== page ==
And if, after reading this, any Europeans are feeling smug, they shouldn't. Where they are mentioned at all, allies are portrayed as incompetent, feckless, cowardly or complacent. The British, whose ineffectual attempts to secure Helmand province and appalling relations with both local communities and the Americans are described in painful detail, come out particularly badly. Though not, it must be said, as badly as the Pakistani security establishment, whose strategically critical support, passive and active, for the insurgents was apparently not fully understood by US military planners until only very recently. There are now thousands of books on this most recent Afghan conflict, ranging from airport thrillers to specialist study. Many books are extremely good, some are very bad. Little America is powerful and important and should be read by anyone interested in this ongoing and deeply depressing war, particularly those waiting for helicopters or eating Hot Tamales in Bagram.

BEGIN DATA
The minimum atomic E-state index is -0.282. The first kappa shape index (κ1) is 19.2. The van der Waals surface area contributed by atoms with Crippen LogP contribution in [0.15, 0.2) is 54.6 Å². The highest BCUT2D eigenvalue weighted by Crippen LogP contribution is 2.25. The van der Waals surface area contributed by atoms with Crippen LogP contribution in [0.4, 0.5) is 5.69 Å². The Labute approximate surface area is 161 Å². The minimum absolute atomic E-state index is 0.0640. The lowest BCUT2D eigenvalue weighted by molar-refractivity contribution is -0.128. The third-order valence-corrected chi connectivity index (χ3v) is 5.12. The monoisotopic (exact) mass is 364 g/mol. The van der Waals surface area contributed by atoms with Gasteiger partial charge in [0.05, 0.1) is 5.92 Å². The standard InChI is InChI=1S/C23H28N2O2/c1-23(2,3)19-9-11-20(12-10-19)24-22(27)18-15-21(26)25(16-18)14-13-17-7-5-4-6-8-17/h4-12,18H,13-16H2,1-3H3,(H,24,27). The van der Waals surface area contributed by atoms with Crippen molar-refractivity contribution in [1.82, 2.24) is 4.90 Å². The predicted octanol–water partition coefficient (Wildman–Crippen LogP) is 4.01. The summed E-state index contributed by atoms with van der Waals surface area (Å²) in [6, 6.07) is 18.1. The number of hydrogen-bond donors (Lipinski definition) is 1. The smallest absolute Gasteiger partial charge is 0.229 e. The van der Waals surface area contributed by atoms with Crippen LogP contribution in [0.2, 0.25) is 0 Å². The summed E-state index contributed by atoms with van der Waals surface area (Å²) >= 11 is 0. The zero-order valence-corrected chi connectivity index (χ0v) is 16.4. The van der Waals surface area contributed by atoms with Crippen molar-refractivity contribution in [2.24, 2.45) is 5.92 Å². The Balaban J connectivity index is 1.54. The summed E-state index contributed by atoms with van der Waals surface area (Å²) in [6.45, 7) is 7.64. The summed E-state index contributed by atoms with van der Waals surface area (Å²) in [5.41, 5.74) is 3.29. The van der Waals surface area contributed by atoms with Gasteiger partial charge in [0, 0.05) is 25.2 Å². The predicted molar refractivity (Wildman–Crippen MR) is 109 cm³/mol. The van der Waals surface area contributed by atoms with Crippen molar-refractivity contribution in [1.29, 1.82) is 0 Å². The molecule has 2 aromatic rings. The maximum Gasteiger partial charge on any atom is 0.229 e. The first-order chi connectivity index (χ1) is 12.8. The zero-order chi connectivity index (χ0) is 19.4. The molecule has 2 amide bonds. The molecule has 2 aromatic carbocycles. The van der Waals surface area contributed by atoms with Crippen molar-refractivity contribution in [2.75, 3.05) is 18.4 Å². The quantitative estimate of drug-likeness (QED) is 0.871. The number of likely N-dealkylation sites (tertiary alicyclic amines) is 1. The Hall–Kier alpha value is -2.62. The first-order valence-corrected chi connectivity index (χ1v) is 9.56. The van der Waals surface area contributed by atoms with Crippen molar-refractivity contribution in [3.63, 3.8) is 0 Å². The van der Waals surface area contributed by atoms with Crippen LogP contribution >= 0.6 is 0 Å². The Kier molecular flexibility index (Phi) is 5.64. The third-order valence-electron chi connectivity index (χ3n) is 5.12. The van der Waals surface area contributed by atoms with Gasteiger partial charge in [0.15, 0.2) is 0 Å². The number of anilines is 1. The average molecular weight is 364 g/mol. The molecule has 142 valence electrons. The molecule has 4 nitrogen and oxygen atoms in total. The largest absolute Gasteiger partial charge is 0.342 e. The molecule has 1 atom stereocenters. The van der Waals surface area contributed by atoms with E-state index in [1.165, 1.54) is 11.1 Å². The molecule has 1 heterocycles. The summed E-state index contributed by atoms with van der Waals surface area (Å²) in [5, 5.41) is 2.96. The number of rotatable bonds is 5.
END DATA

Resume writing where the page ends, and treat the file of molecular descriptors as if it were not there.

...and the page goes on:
More here.

Man of Action

James Parker in New York Times:

“Superman!” gasps Lois Lane, freshly scooped from beneath the nodding carbines of a South American firing squad. “Right!” says the boxy blue-and-red figure who holds her in his arms. “And still playing the role of gallant rescuer!” His mouth is set in a kind of grimace, but with dimples. Is he frowning? Tautly grinning? And what can he mean by “still playing the role”? This is only the second Superman comic ever, from July 1938, and already our hero — caped and airborne, with Lois coiled against his unbreachable bosom — is carrying a freight of super-irony.